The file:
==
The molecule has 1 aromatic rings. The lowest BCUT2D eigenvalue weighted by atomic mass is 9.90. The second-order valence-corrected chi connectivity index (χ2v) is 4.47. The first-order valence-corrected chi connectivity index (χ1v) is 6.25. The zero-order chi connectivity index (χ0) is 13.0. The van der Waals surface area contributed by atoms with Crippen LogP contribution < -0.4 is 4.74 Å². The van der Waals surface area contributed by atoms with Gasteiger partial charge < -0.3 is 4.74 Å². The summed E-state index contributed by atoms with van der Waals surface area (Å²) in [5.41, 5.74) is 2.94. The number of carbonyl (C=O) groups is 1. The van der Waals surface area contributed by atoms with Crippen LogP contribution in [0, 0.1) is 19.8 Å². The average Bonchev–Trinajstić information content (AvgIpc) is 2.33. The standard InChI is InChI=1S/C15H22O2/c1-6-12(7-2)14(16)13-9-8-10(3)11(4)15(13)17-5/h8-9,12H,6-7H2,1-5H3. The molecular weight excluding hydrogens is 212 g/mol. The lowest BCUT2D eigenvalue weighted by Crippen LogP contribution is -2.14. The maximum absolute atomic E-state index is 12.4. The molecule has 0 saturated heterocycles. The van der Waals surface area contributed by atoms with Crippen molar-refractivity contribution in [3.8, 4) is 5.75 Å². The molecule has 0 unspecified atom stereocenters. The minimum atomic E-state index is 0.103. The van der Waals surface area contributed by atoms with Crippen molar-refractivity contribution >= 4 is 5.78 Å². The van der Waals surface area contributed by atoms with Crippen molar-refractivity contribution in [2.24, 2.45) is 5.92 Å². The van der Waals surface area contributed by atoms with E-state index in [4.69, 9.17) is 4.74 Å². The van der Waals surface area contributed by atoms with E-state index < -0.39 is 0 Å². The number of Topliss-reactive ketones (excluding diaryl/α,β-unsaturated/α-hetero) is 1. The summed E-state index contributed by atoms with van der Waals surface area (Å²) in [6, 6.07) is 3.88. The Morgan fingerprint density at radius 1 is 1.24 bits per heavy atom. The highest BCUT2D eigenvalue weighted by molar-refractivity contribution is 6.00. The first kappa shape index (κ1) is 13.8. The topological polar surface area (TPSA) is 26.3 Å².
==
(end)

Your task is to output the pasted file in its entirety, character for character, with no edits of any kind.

The molecule has 1 aromatic rings. The lowest BCUT2D eigenvalue weighted by atomic mass is 9.90. The second-order valence-corrected chi connectivity index (χ2v) is 4.47. The first-order valence-corrected chi connectivity index (χ1v) is 6.25. The zero-order chi connectivity index (χ0) is 13.0. The van der Waals surface area contributed by atoms with Crippen LogP contribution < -0.4 is 4.74 Å². The van der Waals surface area contributed by atoms with Gasteiger partial charge < -0.3 is 4.74 Å². The summed E-state index contributed by atoms with van der Waals surface area (Å²) in [5.41, 5.74) is 2.94. The number of carbonyl (C=O) groups is 1. The van der Waals surface area contributed by atoms with Crippen LogP contribution in [0, 0.1) is 19.8 Å². The average Bonchev–Trinajstić information content (AvgIpc) is 2.33. The standard InChI is InChI=1S/C15H22O2/c1-6-12(7-2)14(16)13-9-8-10(3)11(4)15(13)17-5/h8-9,12H,6-7H2,1-5H3. The molecular weight excluding hydrogens is 212 g/mol. The lowest BCUT2D eigenvalue weighted by Crippen LogP contribution is -2.14. The maximum absolute atomic E-state index is 12.4. The molecule has 0 saturated heterocycles. The van der Waals surface area contributed by atoms with Crippen molar-refractivity contribution in [3.8, 4) is 5.75 Å². The molecule has 0 unspecified atom stereocenters. The minimum atomic E-state index is 0.103. The van der Waals surface area contributed by atoms with Crippen molar-refractivity contribution >= 4 is 5.78 Å². The van der Waals surface area contributed by atoms with Crippen molar-refractivity contribution in [2.24, 2.45) is 5.92 Å². The van der Waals surface area contributed by atoms with E-state index in [4.69, 9.17) is 4.74 Å². The van der Waals surface area contributed by atoms with E-state index < -0.39 is 0 Å². The number of Topliss-reactive ketones (excluding diaryl/α,β-unsaturated/α-hetero) is 1. The summed E-state index contributed by atoms with van der Waals surface area (Å²) in [6, 6.07) is 3.88. The Morgan fingerprint density at radius 1 is 1.24 bits per heavy atom. The highest BCUT2D eigenvalue weighted by molar-refractivity contribution is 6.00. The first kappa shape index (κ1) is 13.8. The topological polar surface area (TPSA) is 26.3 Å².